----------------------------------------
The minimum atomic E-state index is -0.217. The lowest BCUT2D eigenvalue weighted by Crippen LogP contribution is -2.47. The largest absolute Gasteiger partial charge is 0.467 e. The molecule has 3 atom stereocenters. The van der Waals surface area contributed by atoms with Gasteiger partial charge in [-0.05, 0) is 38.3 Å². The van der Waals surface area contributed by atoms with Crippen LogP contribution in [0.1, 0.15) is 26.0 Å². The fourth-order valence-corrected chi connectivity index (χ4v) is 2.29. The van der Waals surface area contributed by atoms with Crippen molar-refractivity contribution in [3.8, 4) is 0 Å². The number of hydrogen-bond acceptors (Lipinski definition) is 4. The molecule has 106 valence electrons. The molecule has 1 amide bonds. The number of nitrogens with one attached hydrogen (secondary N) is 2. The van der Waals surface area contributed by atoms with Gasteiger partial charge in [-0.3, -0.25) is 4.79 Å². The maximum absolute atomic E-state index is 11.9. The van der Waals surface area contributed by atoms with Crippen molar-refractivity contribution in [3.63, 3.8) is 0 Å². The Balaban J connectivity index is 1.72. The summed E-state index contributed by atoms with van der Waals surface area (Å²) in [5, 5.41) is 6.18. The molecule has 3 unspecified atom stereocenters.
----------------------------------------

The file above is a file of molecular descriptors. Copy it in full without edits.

The minimum atomic E-state index is -0.217. The lowest BCUT2D eigenvalue weighted by Crippen LogP contribution is -2.47. The largest absolute Gasteiger partial charge is 0.467 e. The molecule has 3 atom stereocenters. The van der Waals surface area contributed by atoms with Gasteiger partial charge in [-0.05, 0) is 38.3 Å². The van der Waals surface area contributed by atoms with Crippen LogP contribution in [0.1, 0.15) is 26.0 Å². The fourth-order valence-corrected chi connectivity index (χ4v) is 2.29. The van der Waals surface area contributed by atoms with Crippen molar-refractivity contribution in [3.8, 4) is 0 Å². The number of hydrogen-bond acceptors (Lipinski definition) is 4. The molecule has 106 valence electrons. The molecule has 1 amide bonds. The number of nitrogens with one attached hydrogen (secondary N) is 2. The van der Waals surface area contributed by atoms with Gasteiger partial charge in [-0.3, -0.25) is 4.79 Å². The maximum absolute atomic E-state index is 11.9. The van der Waals surface area contributed by atoms with Crippen molar-refractivity contribution in [3.63, 3.8) is 0 Å². The Balaban J connectivity index is 1.72. The summed E-state index contributed by atoms with van der Waals surface area (Å²) in [5, 5.41) is 6.18. The molecule has 3 unspecified atom stereocenters.